How Do Doctors Diagnose and Treat UTIs?

If you think you might have a urinary tract infection, you’ll tell your doctor about your symptoms and start with a urine test. You might need some other tests, too.

  • A urinalysis checks your urine sample for white blood cellsblood, and bacteria.
  • urine culture is another test that can find the type of bacteria that caused the infection, which will help your doctor choose an antibiotic to give you.

There are two types of UTIs: simple and complicated.

Simple UTIs happen in healthy people with normal urinary tracts.

Complicated UTIs happen in people with abnormal urinary tracts or when antibiotics cannot treat the bacteria causing the infection. People who get UTIs often usually have complicated ones.

If you have complicated UTIs, your doctor may refer you to a urologist for further testing to find out why you are getting UTIs. In this case, you may get tests such as:

  • Blood tests
  • X-rays, CT scans, MRIs, or ultrasound to show your urinary tract
  • Cystoscopy, in which your doctor inserts a long, thin instrument into your urethra (the tube that carries urine out of your body) to look inside your bladder
  • Intravenous pyelogram, an X-ray test that uses dye so your doctor can better see your urinary system. This is rarely done now.

You wouldn’t get those tests if you have a simple UTI and don’t tend to get them a lot.

If you’re pregnant and you have a UTI, be sure to see your doctor promptly before it causes problems with your pregnancy.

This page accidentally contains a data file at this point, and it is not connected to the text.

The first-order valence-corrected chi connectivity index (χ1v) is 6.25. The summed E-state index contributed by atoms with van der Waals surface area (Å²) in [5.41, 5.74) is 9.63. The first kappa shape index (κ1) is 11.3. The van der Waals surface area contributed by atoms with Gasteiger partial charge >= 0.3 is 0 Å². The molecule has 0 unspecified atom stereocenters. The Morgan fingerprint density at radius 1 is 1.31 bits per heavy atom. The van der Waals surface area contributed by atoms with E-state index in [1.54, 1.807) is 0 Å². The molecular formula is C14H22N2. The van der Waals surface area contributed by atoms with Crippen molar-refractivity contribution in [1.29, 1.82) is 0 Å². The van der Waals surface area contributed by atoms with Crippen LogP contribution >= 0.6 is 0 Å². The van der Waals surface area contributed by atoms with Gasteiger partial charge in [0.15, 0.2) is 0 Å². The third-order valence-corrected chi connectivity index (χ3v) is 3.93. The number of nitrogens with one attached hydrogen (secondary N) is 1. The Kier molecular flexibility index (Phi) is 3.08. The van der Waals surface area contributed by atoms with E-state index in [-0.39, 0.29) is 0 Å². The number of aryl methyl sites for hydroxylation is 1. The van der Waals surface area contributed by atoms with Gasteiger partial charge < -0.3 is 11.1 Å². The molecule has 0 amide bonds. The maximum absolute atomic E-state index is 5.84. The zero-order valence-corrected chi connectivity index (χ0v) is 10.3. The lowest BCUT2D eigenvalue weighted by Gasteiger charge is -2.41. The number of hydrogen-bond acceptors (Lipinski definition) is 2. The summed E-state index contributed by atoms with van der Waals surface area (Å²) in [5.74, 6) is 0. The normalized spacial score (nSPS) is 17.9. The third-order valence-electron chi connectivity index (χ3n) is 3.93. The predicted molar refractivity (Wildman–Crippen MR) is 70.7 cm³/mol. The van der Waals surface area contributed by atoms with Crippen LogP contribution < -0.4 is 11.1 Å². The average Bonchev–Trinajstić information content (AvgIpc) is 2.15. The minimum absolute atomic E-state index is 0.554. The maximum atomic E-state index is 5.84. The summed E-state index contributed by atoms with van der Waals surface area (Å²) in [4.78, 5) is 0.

Treatments

Bacteria cause most UTIs. If that’s the case for you, then you’ll need to take antibiotics.

Young woman with a simple bladder infection might get an antibiotic prescription that lasts for just a few days. If your symptoms come back, you might get more tests to rule out other problems.

You might take antibiotics for a longer time, depending on what caused the infection and how long you’ve had your UTI, or if you have an infection that won’t go away. Men usually have to take antibiotics for weeks if the infection is in their prostate. That’s important to do to make sure the infection doesn’t cause serious problems.

Continued

You’ll need to take all the pills in your prescription and follow the instructions to take them on time -- even after you start to feel better. If you have questions, ask your doctor or pharmacist. You should also drink lots of water to help wash out the bacteria from your urinary system.

If you have pain from your UTI, you might want to take medicine for that -- and try a heating pad, too. If your symptoms do not go away after you take your antibiotics, you may need more testing.

If you have bladder pain and pain when you urinate, you may get a bladder anesthetic to curb irritation of the bladder and urethra. Depending on which bladder pain medication you take, it may change the color of your urine to reddish-orange or even blue.

Surgery

It’s not likely that you’ll need an operation. But you might if your UTI is due to an anatomical problem.  Or you could need an operation if a blockage, such as a kidney stone or enlarged prostate, is the cause.

WebMD Medical Reference Reviewed by Nazia Q Bandukwala, DO on April 17, 2018

Sources

SOURCES:

National Institute of Diabetes and Digestive and Kidney Diseases: “Urinary Tract Infection in Adults.”

American Academy of Family Physicians.

WomensHealth.gov: “Urinary tract infection fact sheet.”

The Urology Institute.

Mayo Clinic: “Urinary Tract Infection.”

Urology Care Foundation: "How Are UTIs Treated?"

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